In addition, the Administration has requested $117.6 billion for Overseas Contingency Operations (OCO), to fight the wars in Afghanistan and Iraq. This is a 26 percent decrease from last year’s request of $159.4 billion and represents the administration’s commitment to reduce troop levels in Iraq and Afghanistan and place more strict rules on what can and cannot be included in the war spending request. In the past, additional funding has been made available through emergency supplemental appropriations, when needed. This remains a possibility for FY 2012. This brings the FY 2012 defense budget request to a total of $670.6 billion.
These numbers do not include nuclear weapons related spending in the Department of Energy (DoE) or other defense related funding.
In addition to an initial $670 billion for the Pentagon’s base budget and the wars in Afghanistan and Iraq, the Administration has requested $18 billion for nuclear weapons activities at Department of Energy and $7 billion for additional non-Pentagon defense related activities. This brings total non-Pentagon defense related spending (053/054) to $25 billion, an increase of about $200 million over FY 2011.
I’ve got a new piece up over at the mothership outlining the key factors in New START’s success. You can read it here.
Here’s the intro:
On February 2, President Obama officially ratified the New START treaty in a low-key signing ceremony at the White House. The eight month-long campaign to win the Senate’s approval of the treaty, however, was anything but low-key. It was a knock down, drag out fight, the outcome of which was in doubt until the very end.
The enormity of the achievement should not be taken for granted.
Sure, New START had a lot of things going for it. Substantively it was a very modest treaty and enjoyed the support of our entire military leadership and just about every national security expert on the planet. Fifty six Democratic and two independent Senators were locks to support it, meaning the administration needed to win nine Republican votes. And the treaty had the strong backing of a President deeply committed to nuclear risk reduction.
But the treaty faced enormous obstacles, the most significant being a political environment defined by extreme partisanship. In the end, Minority Leader Mitch McConnell and Minority Whip Jon Kyl opposed the treaty. So too did John McCain and Lindsay Graham, both considered to be moderate Republican leaders on defense policy. No previous arms control agreement has ever been approved under such circumstances.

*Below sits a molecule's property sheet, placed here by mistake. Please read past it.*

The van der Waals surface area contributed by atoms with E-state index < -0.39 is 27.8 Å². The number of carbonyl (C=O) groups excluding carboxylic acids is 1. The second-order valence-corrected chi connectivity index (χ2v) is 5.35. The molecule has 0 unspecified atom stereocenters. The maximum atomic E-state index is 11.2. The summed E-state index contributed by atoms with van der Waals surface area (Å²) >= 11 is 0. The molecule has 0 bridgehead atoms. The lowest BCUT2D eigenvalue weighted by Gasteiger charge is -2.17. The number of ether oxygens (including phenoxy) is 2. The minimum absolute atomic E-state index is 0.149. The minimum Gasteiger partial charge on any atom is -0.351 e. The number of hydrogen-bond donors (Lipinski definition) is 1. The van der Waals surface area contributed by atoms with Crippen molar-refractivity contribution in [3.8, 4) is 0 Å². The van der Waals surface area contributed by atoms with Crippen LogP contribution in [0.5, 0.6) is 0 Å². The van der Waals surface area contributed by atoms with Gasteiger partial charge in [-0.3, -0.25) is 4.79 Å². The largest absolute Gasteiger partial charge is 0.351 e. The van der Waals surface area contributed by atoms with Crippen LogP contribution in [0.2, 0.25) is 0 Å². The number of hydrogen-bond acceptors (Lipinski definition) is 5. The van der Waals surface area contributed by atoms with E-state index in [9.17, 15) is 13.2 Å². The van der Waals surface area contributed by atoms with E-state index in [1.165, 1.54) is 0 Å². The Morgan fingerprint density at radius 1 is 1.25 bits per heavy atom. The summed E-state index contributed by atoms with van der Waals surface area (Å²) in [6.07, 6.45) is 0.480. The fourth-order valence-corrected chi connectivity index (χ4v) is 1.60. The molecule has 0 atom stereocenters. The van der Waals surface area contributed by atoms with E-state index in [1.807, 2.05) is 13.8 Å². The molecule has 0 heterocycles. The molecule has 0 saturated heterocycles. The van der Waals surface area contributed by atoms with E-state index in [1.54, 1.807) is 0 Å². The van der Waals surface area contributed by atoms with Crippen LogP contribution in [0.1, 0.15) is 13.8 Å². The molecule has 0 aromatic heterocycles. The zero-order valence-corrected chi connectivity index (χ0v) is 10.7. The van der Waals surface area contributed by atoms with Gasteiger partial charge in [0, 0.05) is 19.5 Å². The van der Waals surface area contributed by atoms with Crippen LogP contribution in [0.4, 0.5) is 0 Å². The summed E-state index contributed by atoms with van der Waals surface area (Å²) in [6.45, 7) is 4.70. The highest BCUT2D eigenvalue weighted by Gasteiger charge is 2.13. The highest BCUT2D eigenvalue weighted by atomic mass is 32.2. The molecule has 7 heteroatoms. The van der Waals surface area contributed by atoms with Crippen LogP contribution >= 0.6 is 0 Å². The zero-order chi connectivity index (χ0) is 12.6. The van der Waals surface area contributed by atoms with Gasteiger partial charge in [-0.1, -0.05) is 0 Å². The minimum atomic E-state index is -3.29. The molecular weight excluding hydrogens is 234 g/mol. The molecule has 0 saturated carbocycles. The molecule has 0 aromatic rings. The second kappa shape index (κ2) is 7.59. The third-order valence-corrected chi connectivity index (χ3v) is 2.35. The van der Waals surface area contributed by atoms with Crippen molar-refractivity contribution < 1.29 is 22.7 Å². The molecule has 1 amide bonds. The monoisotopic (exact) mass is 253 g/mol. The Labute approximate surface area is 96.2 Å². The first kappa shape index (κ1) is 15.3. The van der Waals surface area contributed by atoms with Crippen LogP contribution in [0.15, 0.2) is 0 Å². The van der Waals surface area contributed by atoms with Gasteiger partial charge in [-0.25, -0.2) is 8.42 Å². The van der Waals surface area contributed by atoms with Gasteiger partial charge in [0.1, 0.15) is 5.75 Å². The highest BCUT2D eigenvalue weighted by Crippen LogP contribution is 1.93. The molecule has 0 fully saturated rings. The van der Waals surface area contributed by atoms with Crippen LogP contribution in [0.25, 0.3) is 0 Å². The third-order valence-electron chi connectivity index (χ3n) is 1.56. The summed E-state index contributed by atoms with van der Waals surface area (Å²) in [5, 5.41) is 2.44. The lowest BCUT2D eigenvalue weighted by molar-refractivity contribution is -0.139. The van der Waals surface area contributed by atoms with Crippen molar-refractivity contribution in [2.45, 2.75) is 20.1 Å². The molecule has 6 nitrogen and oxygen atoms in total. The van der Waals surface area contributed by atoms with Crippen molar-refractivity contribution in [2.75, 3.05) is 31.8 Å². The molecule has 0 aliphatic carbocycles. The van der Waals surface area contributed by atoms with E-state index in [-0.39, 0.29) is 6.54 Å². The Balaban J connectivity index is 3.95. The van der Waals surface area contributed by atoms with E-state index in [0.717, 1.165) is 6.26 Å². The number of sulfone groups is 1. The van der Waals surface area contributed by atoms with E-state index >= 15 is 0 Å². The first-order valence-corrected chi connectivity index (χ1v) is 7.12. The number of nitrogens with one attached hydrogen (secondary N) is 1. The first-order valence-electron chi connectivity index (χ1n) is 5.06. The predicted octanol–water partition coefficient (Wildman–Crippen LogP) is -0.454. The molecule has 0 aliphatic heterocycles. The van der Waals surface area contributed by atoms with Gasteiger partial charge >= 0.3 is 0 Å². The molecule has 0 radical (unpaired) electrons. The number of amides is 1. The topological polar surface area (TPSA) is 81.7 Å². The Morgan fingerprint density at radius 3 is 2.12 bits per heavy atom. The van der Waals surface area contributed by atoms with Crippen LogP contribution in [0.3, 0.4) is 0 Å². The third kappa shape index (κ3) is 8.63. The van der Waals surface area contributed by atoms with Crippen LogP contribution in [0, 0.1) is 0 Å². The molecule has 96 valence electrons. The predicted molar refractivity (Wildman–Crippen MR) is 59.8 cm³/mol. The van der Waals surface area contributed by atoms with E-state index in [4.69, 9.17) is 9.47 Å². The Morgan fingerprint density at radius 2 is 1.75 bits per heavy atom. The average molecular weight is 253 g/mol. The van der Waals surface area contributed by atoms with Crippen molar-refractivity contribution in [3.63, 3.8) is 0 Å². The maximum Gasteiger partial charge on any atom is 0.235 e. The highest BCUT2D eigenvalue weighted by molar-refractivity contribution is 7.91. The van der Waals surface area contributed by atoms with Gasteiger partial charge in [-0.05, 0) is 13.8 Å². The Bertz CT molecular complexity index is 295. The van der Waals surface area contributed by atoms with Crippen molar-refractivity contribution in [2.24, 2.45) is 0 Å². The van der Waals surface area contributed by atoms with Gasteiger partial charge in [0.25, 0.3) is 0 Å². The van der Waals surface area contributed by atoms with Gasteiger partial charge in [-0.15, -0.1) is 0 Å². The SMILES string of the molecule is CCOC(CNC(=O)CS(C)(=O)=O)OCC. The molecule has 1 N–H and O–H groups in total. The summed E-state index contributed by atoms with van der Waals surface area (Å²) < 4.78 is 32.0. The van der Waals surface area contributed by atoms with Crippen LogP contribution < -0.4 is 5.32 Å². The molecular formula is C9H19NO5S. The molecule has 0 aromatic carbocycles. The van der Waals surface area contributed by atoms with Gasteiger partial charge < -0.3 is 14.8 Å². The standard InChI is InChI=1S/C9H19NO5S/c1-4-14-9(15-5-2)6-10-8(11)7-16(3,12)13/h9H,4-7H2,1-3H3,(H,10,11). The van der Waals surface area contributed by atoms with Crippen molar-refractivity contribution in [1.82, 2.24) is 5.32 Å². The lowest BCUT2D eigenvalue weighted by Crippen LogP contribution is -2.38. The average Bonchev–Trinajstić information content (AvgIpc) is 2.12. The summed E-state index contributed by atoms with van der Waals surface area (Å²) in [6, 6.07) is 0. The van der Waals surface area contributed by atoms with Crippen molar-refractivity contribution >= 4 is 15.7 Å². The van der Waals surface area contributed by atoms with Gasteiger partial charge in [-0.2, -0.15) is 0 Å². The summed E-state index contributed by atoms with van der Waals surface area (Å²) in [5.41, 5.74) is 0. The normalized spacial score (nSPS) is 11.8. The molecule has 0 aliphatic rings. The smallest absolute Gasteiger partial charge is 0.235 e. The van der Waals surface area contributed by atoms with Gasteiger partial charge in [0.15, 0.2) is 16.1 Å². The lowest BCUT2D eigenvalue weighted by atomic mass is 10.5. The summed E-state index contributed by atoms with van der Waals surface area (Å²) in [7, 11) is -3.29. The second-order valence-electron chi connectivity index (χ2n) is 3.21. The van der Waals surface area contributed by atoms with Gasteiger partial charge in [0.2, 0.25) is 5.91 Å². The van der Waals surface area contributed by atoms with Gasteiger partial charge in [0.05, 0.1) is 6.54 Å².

Below I’ve tried to identify some of the key factors that pushed New START across the finish line. I’ve divided them into four levels of analysis: the administration, the Senate, the media, and NGO and grassroots. The list is not exhaustive, nor does it seek to identify lessons learned, although there are many, both positive and negative.
In general, the administration and its allies in the Senate kept New START on the path to approval by painstakingly working to build a bipartisan majority, rather than by humiliating or shaming undecided Republican Senators. Much to the chagrin of some treaty supporters, this required negotiation, compromise, and logrolling. Equally important, the administration and its allies called on key military leaders and former Republican officials to publicly and privately stress the national security merits of the treaty and its importance for U.S. leadership. They capitalized on the other side’s mistakes. And they benefited from some luck. That is how New START was won.
As expected, President Obama’s address last night focused heavily on the deficit. Most points we saw coming:
So tonight, I am proposing that starting this year, we freeze annual domestic spending for the next five years. (Applause.) Now, this would reduce the deficit by more than $400 billion over the next decade, and will bring discretionary spending to the lowest share of our economy since Dwight Eisenhower was President.
This freeze will require painful cuts. Already, we’ve frozen the salaries of hardworking federal employees for the next two years. I’ve proposed cuts to things I care deeply about, like community action programs. The Secretary of Defense has also agreed to cut tens of billions of dollars in spending that he and his generals believe our military can do without. (Applause.)
More importantly, though, in terms of the budget, the President’s speech contained lines like this:
Now, most of the cuts and savings I’ve proposed only address annual domestic spending, which represents a little more than 12 percent of our budget. To make further progress, we have to stop pretending that cutting this kind of spending alone will be enough. It won’t. (Applause.)
The bipartisan fiscal commission I created last year made this crystal clear. I don’t agree with all their proposals, but they made important progress. And their conclusion is that the only way to tackle our deficit is to cut excessive spending wherever we find it –- in domestic spending, defense spending, health care spending, and spending through tax breaks and loopholes. (Applause.)
Today, the Congressional Budget Office raised its estimate of the budget deficit to $1.5 trillion for this year, on track to beat out the previous record of $1.4 trillion, set in 2009.
House majority leader Eric Cantor, House budget chairman Paul Ryan and others have echoed the president’s insistence that the entire budget be on the table. It has yet to be seen what, if anything, will come of these statements. No doubt, cuts are coming. The question is where.